Nonetheless, more emphasis should be placed ondeveloping preventative measures to water pollution instead of remediationefforts. Groundwater contamination with nitrate is a prime example of thedifficulties in addressing nonpoint source pollution (where there is no singlesource of attributable pollution but many contributors). With numerous sourcescovering a widespread area, nonpoint source pollution makes it difficult totrack. Many ideas are being put forward to solve long islands nitrate water problems.
I tend to favor the plans that include management of sources, but someremediation techniques can be useful. Treatment of ground water for nitrates can be done inside the ground(in-situ) or outside the ground (ex-situ). Pump-and-treat, a type of ex situremediation, refers to the extraction of contaminated water from the subsurfacefollowed by treatment with denitrifying bacteria and subsequent discharge oftreated water to groundwater or surface water (King 2012). Water that ispumped from the subsurface comes from the highly conductive materials,while water within areas of low conductivity is removed much more slowly.
Thus,reinjected, clean water will mix with untreated water and diffusion of nitratefrom more concentrated to the less concentrated waters will prolong remediationefforts. This technique is a lengthy process, with high cost (construction andenergy) and diminishing returns (King 2012). The same dilution factor wouldresult with less expense if nitrate sources were reduced. A similar techniqueis used by drinking water municipalities in Long Island. To reduce nitratelevels, connections are created such that the contaminated well water can mixwith cleaner well waters, thereby reducing nitrate levels by dilution (source).
These techniques can reduce the symptoms ofnitrate loading but do not address the source.An emerging technique in the field of groundwater nitrate removal is thepermeable reactive barrier (PRB). PRBs can be used inside the groundwater layerto remove nitrate from groundwater through biological denitrification orchemical denitrification.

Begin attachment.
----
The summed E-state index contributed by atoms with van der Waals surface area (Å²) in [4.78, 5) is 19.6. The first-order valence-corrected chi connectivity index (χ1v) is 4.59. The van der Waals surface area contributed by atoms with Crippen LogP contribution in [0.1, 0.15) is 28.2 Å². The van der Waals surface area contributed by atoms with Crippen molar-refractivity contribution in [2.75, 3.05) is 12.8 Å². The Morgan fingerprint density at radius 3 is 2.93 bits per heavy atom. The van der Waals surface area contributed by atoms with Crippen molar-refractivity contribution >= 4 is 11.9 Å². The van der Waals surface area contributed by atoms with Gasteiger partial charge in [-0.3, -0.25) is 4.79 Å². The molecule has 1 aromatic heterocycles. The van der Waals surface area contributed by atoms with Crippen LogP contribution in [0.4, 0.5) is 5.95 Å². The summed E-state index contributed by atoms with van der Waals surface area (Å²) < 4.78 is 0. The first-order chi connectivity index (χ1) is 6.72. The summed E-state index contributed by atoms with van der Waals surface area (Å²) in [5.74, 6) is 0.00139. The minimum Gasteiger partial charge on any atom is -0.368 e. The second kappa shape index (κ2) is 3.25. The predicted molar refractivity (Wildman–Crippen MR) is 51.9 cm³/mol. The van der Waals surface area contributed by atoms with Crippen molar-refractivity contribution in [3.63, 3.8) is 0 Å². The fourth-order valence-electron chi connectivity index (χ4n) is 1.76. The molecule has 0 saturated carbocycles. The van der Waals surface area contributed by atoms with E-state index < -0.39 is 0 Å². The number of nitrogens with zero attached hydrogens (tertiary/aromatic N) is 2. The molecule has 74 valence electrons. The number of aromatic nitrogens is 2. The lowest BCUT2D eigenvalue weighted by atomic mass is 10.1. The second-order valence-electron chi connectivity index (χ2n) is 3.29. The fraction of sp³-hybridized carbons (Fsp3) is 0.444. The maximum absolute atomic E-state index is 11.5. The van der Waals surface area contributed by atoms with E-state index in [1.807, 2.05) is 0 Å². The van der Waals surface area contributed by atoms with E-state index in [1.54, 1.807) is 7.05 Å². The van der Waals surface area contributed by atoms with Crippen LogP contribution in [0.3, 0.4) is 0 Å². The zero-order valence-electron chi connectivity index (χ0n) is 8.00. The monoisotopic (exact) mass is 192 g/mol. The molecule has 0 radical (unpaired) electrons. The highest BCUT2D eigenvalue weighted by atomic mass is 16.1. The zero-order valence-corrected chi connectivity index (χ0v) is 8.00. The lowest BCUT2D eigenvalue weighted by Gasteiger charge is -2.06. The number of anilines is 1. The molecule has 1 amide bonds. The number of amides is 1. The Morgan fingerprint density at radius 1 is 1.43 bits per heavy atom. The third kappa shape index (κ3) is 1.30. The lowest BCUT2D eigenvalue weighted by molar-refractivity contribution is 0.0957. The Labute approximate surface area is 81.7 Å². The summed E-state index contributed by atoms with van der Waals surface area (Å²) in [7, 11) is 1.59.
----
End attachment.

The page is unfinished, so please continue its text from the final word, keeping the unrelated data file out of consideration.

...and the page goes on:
Denitrification, a process by which nitrate is reducedto nitrogen gas, is one of the only ways to remove nitrate from water. Thisprocess can be facilitated by bacteria or by metals such as zero valent iron(ZVI). Nano particles of ZVI are coated onto sand and then used on PRBs toreduce nitrate as it interacts with its surface (King 2012). There is no energycost to operate it because it works with the flow of groundwater. This is auseful method for nitrate sequestration because it can last for up to 10 years.The biggest limitation of this technique is expense at plume depths greater than30 ft.
I suggest that this method be expanded for use in domestic wastewatertreatment systems. The reactive barrier can convert and remove nitrate fromseptic effluent before it can contaminate surrounding water bodies. Given the fact the septic systems are identified as a source of nitrate pollution,a significant effort should be made towards the development of septic systemscapable of denitrification. The Long Island Nitrogen Action Plan recommends thedevelopment of denitrifying septic systems but there has not yet been a modelagreed upon. Since the contaminant of interest is nitrate, an ideal systemshould include a drain field capable of supporting two conditions, aerobic andanaerobic. The septic effluent is released with ammonium and must undergonitrification and then denitrification to be completely removed of dissolvedinorganic nitrogen. This can be achieved by increasing water retention time inthe soil matrix, unlike the current drain fields that are built for rapid drainage.The cycling of nitrogen in soil is driven by microbial metabolism and plantuptake processes.
A prolonged interaction between the effluent and the soilwill enhance the amount of nitrogen uptake. The dissolved carbon in the septic effluentwill react with oxygen and create an anaerobic layer during retention that is conducivefor denitrification. Moreover, the PRB technology can be integrated into thesoil matrix of septic drain fields in order to maximize nitrogen removal.
A mixof strategies will need to be applied to accomplish the overall goal ofnitrogen management. Septic drain fields are the dumping ground for dissolvednitrogen. The system would benefit from maintaining the appropriate soilcontent, vegetation, water level and retention time necessary for optimumnitrate removal.